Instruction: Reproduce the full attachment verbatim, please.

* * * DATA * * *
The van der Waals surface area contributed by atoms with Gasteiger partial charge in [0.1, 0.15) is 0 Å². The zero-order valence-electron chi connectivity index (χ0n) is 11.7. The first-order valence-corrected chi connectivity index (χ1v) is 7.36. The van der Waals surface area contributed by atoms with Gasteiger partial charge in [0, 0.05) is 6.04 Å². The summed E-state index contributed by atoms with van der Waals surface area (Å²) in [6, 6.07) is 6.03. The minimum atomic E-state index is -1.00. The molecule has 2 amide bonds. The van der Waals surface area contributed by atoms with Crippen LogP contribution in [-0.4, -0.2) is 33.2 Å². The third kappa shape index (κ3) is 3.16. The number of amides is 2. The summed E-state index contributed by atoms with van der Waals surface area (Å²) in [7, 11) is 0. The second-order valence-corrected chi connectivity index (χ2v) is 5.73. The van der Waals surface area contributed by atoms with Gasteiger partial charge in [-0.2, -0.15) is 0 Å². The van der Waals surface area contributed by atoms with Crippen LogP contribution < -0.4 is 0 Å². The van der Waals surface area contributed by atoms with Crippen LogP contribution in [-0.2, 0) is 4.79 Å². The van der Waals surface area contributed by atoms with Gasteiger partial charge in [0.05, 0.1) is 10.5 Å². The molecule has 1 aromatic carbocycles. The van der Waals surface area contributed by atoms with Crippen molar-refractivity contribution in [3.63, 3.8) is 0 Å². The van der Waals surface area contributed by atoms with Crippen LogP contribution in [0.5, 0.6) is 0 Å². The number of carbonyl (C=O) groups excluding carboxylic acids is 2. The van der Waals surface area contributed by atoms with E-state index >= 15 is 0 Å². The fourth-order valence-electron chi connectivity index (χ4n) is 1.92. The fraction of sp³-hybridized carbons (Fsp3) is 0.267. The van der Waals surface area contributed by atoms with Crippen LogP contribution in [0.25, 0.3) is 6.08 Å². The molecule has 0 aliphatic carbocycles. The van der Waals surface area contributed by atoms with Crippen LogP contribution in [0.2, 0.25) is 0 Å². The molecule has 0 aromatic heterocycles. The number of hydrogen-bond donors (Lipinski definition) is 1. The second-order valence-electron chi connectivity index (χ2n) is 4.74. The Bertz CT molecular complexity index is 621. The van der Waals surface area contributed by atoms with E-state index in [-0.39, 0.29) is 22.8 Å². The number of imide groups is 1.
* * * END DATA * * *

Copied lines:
The van der Waals surface area contributed by atoms with Gasteiger partial charge in [0.1, 0.15) is 0 Å². The zero-order valence-electron chi connectivity index (χ0n) is 11.7. The first-order valence-corrected chi connectivity index (χ1v) is 7.36. The van der Waals surface area contributed by atoms with Gasteiger partial charge in [0, 0.05) is 6.04 Å². The summed E-state index contributed by atoms with van der Waals surface area (Å²) in [6, 6.07) is 6.03. The minimum atomic E-state index is -1.00. The molecule has 2 amide bonds. The van der Waals surface area contributed by atoms with Crippen LogP contribution in [-0.4, -0.2) is 33.2 Å². The third kappa shape index (κ3) is 3.16. The number of amides is 2. The summed E-state index contributed by atoms with van der Waals surface area (Å²) in [7, 11) is 0. The second-order valence-corrected chi connectivity index (χ2v) is 5.73. The van der Waals surface area contributed by atoms with Gasteiger partial charge in [-0.2, -0.15) is 0 Å². The van der Waals surface area contributed by atoms with Crippen LogP contribution < -0.4 is 0 Å². The van der Waals surface area contributed by atoms with Crippen LogP contribution in [-0.2, 0) is 4.79 Å². The van der Waals surface area contributed by atoms with Gasteiger partial charge in [0.05, 0.1) is 10.5 Å². The molecule has 1 aromatic carbocycles. The van der Waals surface area contributed by atoms with Crippen molar-refractivity contribution in [3.63, 3.8) is 0 Å². The van der Waals surface area contributed by atoms with Crippen LogP contribution in [0.5, 0.6) is 0 Å². The number of carbonyl (C=O) groups excluding carboxylic acids is 2. The van der Waals surface area contributed by atoms with E-state index >= 15 is 0 Å². The fourth-order valence-electron chi connectivity index (χ4n) is 1.92. The fraction of sp³-hybridized carbons (Fsp3) is 0.267. The van der Waals surface area contributed by atoms with Crippen LogP contribution in [0.25, 0.3) is 6.08 Å². The molecule has 0 aliphatic carbocycles. The van der Waals surface area contributed by atoms with Crippen LogP contribution in [0.2, 0.25) is 0 Å². The molecule has 0 aromatic heterocycles. The number of hydrogen-bond donors (Lipinski definition) is 1. The second-order valence-electron chi connectivity index (χ2n) is 4.74. The Bertz CT molecular complexity index is 621. The van der Waals surface area contributed by atoms with E-state index in [-0.39, 0.29) is 22.8 Å². The number of imide groups is 1.